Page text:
Grant, Colorado (Summit) Technical Rating: 5-7
Last Updated: 10-15-2017
Deer Creek, Upper Hall Valley, Radical Hill, Saints John, Middle Fork Trail
Pike National Forest/South Platte Ranger District
Red Cone Highlights
Red Cone is a four-wheel drive trail providing spectacular views of the divide with a few rocky obstacles along the way. The upper portion traverses the ridge lines around 12,000 feet with views for miles, but it is the extremely steep, one-way descent at the end that will remain in your memory long after the trip is over. Use your lowest gear possible, turn on the AC if you have it to help slow that motor, and use the brakes as little as possible. Do not lock up your brakes. If you feel your back end sliding side-ways, you may have to give the vehicle a little throttle to straighten yourself back out.
Technical rating: (5-7) Moderate
Rocks frequent and large, 12" and may exceed hub height. Holes frequent or deep (12"). Shelves to 9". Mud 8" deep and may be present on uphill sections. Grades to 25 degrees and sidehill to 30 degrees. Water crossings to 18" and may have strong currents. 1-1/2 vehicles wide. 4WD required. Driver experience helpful.
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Directions to Trailhead
Take highway 285 west from Denver. Go about 3 miles past the town of Grant and turn right onto County Road 60. Continue on this main road for 5 miles and avoid all roads that turn left. The trailhead is marked by F.S. 565 on your right, along with a wooden bulletin board with the trail name.
The south end of the trail climbs steeply as you wind through the forest with sporadic rock obstacles, small creek crossings, and several muddy sections. The climb continues above tree line, across a few ridges untill you reach the very top of Red Cone. At this point the trail becomes one-way and descends down hill till it meets up with Webster Pass. The east side of Webster Pass stays snowed in till late July or August, but Red Cone only opens for the season once the west side of Webster Pass is clear, so there is always an exit from the trail. Heading east down Webster would return you to highway 285, heading west on Webster will drop you into the towns of Montezuma or Keystone.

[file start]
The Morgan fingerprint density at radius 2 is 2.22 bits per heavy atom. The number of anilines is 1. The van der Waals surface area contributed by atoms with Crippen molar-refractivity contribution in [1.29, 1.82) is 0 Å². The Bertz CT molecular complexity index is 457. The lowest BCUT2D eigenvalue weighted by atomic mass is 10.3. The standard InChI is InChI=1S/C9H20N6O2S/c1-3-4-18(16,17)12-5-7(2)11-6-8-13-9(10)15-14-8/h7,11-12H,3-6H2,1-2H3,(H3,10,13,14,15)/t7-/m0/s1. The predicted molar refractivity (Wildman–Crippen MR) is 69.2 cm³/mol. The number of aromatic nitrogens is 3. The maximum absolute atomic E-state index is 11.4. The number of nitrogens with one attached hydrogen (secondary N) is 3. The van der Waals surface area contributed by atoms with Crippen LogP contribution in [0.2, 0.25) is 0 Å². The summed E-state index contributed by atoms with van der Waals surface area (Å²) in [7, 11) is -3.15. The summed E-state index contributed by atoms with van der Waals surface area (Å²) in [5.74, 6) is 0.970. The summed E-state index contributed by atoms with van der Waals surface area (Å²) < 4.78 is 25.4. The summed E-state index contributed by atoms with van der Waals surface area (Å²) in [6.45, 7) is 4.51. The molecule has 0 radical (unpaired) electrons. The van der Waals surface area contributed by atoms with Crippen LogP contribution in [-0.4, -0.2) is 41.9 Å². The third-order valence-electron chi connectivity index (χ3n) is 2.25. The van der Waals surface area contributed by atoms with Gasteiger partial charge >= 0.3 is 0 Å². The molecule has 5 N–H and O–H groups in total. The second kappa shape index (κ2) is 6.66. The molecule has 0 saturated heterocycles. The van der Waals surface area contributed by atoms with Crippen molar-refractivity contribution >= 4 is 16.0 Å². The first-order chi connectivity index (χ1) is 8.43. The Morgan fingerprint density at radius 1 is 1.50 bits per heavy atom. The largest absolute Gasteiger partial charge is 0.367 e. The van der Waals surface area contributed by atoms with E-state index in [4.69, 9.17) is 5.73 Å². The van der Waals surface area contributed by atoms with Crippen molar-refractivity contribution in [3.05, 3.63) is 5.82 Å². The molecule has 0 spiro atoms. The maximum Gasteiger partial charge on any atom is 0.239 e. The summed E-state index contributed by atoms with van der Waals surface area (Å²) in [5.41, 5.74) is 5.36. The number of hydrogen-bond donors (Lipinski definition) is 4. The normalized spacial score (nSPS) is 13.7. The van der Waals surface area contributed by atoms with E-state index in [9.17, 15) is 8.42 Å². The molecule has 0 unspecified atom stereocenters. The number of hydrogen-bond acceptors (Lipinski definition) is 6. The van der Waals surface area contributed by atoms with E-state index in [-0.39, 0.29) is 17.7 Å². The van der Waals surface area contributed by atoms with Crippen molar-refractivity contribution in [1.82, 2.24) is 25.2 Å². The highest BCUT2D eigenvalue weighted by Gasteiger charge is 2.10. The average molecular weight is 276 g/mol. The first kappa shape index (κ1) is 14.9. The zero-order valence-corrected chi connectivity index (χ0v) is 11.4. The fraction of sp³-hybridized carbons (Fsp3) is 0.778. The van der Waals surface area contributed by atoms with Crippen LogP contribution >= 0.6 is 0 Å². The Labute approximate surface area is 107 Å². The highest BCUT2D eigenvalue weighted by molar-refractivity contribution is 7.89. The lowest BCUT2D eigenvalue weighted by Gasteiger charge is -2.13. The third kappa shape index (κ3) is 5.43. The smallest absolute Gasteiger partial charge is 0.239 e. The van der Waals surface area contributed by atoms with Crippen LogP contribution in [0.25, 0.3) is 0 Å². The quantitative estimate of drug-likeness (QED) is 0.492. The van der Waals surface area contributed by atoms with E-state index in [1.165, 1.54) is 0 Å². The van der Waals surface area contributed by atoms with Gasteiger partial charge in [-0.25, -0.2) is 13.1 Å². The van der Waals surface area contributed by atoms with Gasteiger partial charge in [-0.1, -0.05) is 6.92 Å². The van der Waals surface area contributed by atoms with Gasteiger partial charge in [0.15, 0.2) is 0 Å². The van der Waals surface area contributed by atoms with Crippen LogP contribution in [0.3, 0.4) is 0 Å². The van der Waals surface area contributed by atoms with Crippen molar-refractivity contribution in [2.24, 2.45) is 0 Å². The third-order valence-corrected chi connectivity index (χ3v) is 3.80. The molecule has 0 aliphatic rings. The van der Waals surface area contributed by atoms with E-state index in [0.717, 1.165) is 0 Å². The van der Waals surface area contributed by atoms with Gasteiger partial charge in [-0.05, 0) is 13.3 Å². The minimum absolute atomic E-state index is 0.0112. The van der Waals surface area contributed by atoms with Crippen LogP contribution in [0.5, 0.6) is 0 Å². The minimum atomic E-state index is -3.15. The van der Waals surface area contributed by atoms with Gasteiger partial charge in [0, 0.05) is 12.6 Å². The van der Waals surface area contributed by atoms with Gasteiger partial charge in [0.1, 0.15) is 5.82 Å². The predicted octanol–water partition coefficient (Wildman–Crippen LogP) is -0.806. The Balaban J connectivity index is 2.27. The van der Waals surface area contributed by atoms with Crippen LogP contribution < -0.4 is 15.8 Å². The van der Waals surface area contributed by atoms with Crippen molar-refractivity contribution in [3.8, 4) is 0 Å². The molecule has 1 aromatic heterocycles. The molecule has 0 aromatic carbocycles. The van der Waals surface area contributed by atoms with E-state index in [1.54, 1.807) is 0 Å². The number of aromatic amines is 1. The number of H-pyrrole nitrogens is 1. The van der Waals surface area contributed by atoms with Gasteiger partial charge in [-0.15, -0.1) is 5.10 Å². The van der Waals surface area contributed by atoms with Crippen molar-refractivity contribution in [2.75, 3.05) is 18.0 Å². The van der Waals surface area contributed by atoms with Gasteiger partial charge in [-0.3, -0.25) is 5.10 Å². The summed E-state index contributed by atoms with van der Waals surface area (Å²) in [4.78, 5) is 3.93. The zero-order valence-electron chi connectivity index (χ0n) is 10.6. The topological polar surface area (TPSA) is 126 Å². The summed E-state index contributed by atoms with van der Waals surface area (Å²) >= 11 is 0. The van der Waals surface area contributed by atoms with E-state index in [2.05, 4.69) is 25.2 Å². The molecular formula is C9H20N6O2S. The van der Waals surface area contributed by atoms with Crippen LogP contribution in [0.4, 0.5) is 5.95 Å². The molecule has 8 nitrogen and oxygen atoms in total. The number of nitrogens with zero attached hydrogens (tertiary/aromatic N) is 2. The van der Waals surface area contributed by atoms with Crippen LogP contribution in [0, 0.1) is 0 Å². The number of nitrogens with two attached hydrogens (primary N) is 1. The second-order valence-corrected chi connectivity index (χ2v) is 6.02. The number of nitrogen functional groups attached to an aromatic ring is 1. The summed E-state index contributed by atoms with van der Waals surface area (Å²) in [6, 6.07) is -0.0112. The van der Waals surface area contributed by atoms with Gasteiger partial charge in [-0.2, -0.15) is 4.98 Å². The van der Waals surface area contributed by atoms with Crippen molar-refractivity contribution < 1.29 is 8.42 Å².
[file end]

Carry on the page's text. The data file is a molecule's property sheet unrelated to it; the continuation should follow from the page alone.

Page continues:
1: Trailhead (0.0mi)
After about 5 miles on C.R. 60, begin Red Cone at F.S. 565. This intersection is very well marked with signage.
2: Rock Obstacle (0.4mi)
This obstacle is the first rock obstacle you will encounter on the trail. Small tires will make this obstacle difficult as the boulders are fairly large and require careful tire placement to keep your undercarriage from getting snagged.
3: Creek Crossing (0.8mi)
Cross a small creek and then veer slightly left as the trail follows a brief section of wash.
4: Rock Garden (1.4mi)
The Rock Garden is a short, wide area with a handful of large boulders to the right where a vehicle can test a few different lines. Each year this area changes. Some years the boulders seem massive, other years the earth appears to bury the majority of the challenge.
5: End of Tree Line (3.0mi)
You have now reached the end of tree line. This would be a good time to stop for the last, covered, potty break of the trip.
6: Red Cone Peak (5.3mi)
You have finally reached the Red Cone Peak. If you bunch up together, there is room for about 15 vehicles at the top. If you see a large group already ahead of you before reaching this point, it's probably a good idea to wait a bit and let them continue on past the top. Likewise, if you see a large group behind you while waiting at the top, it's probably a good idea to pack up and get moving. But definitely stop, take some pictures, and enjoy the views of Whale Peak (13,078'), Handcart Peak (12,518'), Landslide Peak (13,298'), and many others before you descend.
Red Cone is One Way Downhill Only from this point forward.
7: Descending Red Cone (5.3mi)
If steep descents bother you, this would be the time to turn around, or gather your courage and hold on tight!
Do not lock up your brakes on this descent. It will mean disaster for you! Keep the vehicle in it's lowest gear and let the engine do the work of braking for you. About 3/4 of the way down the hill when you think you have conquered it, the trail takes one more quick, even steeper decline before leveling out across the ridge.
8: Second Descent (5.9mi)